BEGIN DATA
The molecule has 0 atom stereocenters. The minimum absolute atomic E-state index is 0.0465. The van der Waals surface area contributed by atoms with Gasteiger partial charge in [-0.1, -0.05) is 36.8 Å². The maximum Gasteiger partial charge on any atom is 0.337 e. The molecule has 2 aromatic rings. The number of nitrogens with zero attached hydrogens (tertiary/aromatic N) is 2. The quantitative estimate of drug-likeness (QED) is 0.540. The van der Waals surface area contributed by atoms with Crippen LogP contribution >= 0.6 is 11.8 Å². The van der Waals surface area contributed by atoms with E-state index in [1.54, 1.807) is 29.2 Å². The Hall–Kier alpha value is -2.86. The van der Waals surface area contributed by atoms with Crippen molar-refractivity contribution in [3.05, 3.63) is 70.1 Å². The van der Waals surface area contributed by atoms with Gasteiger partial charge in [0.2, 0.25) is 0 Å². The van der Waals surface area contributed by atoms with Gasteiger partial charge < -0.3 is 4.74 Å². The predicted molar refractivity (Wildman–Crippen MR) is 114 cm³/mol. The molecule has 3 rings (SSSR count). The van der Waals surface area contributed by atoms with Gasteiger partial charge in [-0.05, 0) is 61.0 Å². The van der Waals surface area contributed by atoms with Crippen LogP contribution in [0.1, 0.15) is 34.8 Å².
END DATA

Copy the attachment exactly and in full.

The molecule has 0 atom stereocenters. The minimum absolute atomic E-state index is 0.0465. The van der Waals surface area contributed by atoms with Gasteiger partial charge in [-0.1, -0.05) is 36.8 Å². The maximum Gasteiger partial charge on any atom is 0.337 e. The molecule has 2 aromatic rings. The number of nitrogens with zero attached hydrogens (tertiary/aromatic N) is 2. The quantitative estimate of drug-likeness (QED) is 0.540. The van der Waals surface area contributed by atoms with Crippen LogP contribution >= 0.6 is 11.8 Å². The van der Waals surface area contributed by atoms with E-state index in [1.54, 1.807) is 29.2 Å². The Hall–Kier alpha value is -2.86. The van der Waals surface area contributed by atoms with Crippen molar-refractivity contribution in [3.05, 3.63) is 70.1 Å². The van der Waals surface area contributed by atoms with Gasteiger partial charge in [0.2, 0.25) is 0 Å². The van der Waals surface area contributed by atoms with Gasteiger partial charge < -0.3 is 4.74 Å². The predicted molar refractivity (Wildman–Crippen MR) is 114 cm³/mol. The molecule has 3 rings (SSSR count). The van der Waals surface area contributed by atoms with Gasteiger partial charge in [-0.05, 0) is 61.0 Å². The van der Waals surface area contributed by atoms with Crippen LogP contribution in [0.1, 0.15) is 34.8 Å².